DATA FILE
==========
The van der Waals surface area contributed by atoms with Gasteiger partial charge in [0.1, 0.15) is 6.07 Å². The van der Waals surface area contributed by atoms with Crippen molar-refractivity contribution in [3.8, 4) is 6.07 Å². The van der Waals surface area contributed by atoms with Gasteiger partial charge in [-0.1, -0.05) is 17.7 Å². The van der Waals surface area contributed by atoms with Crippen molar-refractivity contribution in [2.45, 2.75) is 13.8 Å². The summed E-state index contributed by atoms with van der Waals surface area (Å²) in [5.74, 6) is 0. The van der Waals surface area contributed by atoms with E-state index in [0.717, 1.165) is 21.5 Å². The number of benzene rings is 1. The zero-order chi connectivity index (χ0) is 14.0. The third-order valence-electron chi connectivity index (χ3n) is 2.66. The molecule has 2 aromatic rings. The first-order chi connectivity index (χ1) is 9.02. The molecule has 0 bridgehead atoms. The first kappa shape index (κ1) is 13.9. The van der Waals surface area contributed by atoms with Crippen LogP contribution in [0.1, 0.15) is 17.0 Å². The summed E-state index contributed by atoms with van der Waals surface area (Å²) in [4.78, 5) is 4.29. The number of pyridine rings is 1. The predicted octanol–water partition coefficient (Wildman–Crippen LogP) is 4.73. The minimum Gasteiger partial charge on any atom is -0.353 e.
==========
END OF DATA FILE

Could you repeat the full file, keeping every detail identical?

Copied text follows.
The van der Waals surface area contributed by atoms with Gasteiger partial charge in [0.1, 0.15) is 6.07 Å². The van der Waals surface area contributed by atoms with Crippen molar-refractivity contribution in [3.8, 4) is 6.07 Å². The van der Waals surface area contributed by atoms with Gasteiger partial charge in [-0.1, -0.05) is 17.7 Å². The van der Waals surface area contributed by atoms with Crippen molar-refractivity contribution in [2.45, 2.75) is 13.8 Å². The summed E-state index contributed by atoms with van der Waals surface area (Å²) in [5.74, 6) is 0. The van der Waals surface area contributed by atoms with E-state index in [0.717, 1.165) is 21.5 Å². The number of benzene rings is 1. The zero-order chi connectivity index (χ0) is 14.0. The third-order valence-electron chi connectivity index (χ3n) is 2.66. The molecule has 2 aromatic rings. The first-order chi connectivity index (χ1) is 9.02. The molecule has 0 bridgehead atoms. The first kappa shape index (κ1) is 13.9. The van der Waals surface area contributed by atoms with Crippen LogP contribution in [0.1, 0.15) is 17.0 Å². The summed E-state index contributed by atoms with van der Waals surface area (Å²) in [4.78, 5) is 4.29. The number of pyridine rings is 1. The predicted octanol–water partition coefficient (Wildman–Crippen LogP) is 4.73. The minimum Gasteiger partial charge on any atom is -0.353 e.